Military Embedded Systems

Unmanned applications are still a hot market - even amidst pressure of looming defense cuts


September 02, 2011

John McHale

Editorial Director

Military Embedded Systems

An introduction to new Editorial Director John McHale and his take on the longevity of Unmanned Systems.

Hello, my name is John McHale and I’m the new editorial director for Military Embedded Systems, replacing founding editor Chris Ciufo, who has moved onto other endeavors in the embedded community.

Many of you might know me from my 15 years at Military & Aerospace Electronics magazine, where I not only covered embedded electronics, but also commercial avionics and homeland security technology.

The first day, week, or month on a new job can be exciting and stressful all at once, but my anxiety was quickly assuaged when I arrived at the Unmanned Systems North America show during my second week on the job and saw so many old friends. I was particularly heartened that so many of the exhibitors had positive things to say about Military Embedded Systems – the people and the product.

I guess I made the right choice. Whew!

When I first started in the industry, “embedded systems” was not a major buzzword in the military electronics community. At the time, many in the defense industry were still trying to puzzle out the meaning of the Commercial Off-the-Shelf (COTS) procurement mandate and how it would affect designs at the component and system levels.

Exhibitors at the first Embedded Systems Conference I attended in Chicago back in 1998 did not even have military applications at the top of their target list. However, I do remember engineers from a couple of COTS suppliers sharing a booth at the show, saying embedded technology was a strong growth area in the long term for military suppliers as future military system requirements would call for smaller sizes coupled with exponential increases in performance.

Incidentally, those two companies – Dy4 Systems and Virtual Prototypes – are still major suppliers of embedded technology for military systems. Today, they are better known as Curtiss-Wright Controls Embedded Computing and Presagis, respectively.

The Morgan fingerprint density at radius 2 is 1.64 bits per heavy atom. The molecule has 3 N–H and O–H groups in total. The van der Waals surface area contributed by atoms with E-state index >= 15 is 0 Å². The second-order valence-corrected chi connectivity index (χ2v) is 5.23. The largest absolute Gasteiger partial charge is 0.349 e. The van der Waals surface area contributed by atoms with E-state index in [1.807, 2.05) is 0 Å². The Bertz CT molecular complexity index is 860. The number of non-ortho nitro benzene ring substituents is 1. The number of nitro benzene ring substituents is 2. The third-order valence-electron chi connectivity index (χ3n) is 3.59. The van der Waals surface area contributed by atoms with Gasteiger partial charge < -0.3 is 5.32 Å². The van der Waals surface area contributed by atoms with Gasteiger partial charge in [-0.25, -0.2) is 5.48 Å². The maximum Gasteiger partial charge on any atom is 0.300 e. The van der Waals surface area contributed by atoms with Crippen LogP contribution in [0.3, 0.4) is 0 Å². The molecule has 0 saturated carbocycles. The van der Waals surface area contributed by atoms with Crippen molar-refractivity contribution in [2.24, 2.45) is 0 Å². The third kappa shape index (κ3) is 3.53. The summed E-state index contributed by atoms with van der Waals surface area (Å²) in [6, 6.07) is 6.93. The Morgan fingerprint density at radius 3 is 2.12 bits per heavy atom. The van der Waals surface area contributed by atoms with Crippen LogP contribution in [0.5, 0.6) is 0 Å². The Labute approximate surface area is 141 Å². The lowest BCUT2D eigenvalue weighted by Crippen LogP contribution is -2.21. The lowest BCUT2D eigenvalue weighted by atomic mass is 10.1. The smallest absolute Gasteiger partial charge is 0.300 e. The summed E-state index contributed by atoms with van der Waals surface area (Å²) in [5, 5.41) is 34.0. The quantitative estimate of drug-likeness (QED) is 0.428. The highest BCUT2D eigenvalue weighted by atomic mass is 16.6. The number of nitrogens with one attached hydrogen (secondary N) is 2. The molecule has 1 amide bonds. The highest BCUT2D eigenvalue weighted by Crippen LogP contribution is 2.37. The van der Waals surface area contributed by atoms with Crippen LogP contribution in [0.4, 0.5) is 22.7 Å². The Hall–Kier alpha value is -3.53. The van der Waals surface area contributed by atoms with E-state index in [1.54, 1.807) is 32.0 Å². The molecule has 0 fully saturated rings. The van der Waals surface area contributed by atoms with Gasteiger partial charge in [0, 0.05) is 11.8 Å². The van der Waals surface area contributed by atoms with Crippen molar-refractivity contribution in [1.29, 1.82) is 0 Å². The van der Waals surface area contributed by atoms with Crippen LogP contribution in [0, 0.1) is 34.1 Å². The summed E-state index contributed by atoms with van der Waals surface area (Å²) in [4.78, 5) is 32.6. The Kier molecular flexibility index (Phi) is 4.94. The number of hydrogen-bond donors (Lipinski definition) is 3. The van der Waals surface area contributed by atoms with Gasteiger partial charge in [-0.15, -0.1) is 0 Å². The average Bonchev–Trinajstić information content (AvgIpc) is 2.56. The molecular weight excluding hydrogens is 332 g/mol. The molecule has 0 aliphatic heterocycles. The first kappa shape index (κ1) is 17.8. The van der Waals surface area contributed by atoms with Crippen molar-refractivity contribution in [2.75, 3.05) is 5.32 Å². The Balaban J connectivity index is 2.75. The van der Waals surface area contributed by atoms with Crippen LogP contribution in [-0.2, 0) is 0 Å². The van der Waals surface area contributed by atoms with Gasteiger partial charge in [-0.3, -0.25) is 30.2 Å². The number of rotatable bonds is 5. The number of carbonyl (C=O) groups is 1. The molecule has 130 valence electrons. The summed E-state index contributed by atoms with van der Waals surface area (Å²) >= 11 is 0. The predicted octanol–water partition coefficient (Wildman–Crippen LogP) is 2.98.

Both companies changed hands a few times over the past 15 years, which was not uncommon among COTS suppliers. However, what is so refreshing about this industry is that while company names change, many of the people remain or end up somewhere else in the industry. Remaining in the same industry when transitioning jobs is always a positive, but it helps when the market historically is healthy without the cyclical, crash and burn characteristics of markets such as telecom.

Those positive characteristics of long-term market health were reinforced to me at the Unmanned Systems event. Unmanned vehicles – be they Unmanned Aerial Vehicles (UAVs), Unmanned Ground Vehicles (UGVs), or Unmanned Undersea Vehicles (UUVs) – is one of the fastest-growing areas of defense spending.

All of these platforms require sophisticated electronics payloads to carry out their missions, whether they are for surveillance and reconnaissance or precision strikes. The payloads must fit into unique form factors and small packages for the many different-sized unmanned platforms; this means increasing opportunities for embedded designers of FPGA boards, digital signal processing systems, and RTOSs, to name a few.

Unmanned applications bode well for the long-term growth of the embedded systems market, but all military designers are at the mercy of Department of Defense spending. And with major cuts looming on the horizon, quite a few are nervous about the immediate future.

Exhibitors and attendees at the show were not calling it a doomsday scenario; however, if big cuts are made, they feel that it will seriously inhibit growth for the next few years. Research and development funding for new programs is at risk, which could result in short-term layoffs and even more industry consolidation.

Some AUVSI attendees were still positive despite budget-cut rumors, having signed long-term contracts and expressing confidence that no matter the money issues in Congress, the U.S. will need to find a way to maintain its status as the world’s toughest military force. Global terrorism hasn’t gone away, and China’s military technology gets more impressive every day.

They also feel that major cuts could result in opportunities for retrofits maintenance of older systems.

As of this writing, though, it is still anyone’s guess as to what will happen with the DoD budget. We will have more coverage on how COTS suppliers might be affected by the next budget in our October issue.

In the pages of this edition, we have our regular columns; an interview with Ray O’Brien of the NASA Ames Research Center on how NASA is seeking advice from the open source community; and our annual Resource Guide, which contains a plethora of profiles from military embedded suppliers with briefs on their latest products.

I’m looking forward to seeing many of you at upcoming industry events. Please feel free to contact me via email as well at [email protected].

Lastly, I would like to thank Chris Ciufo for all his efforts in creating Military Embedded Systems magazine and in making it a regular read across the industry. We wish him well.

Thanks, John McHale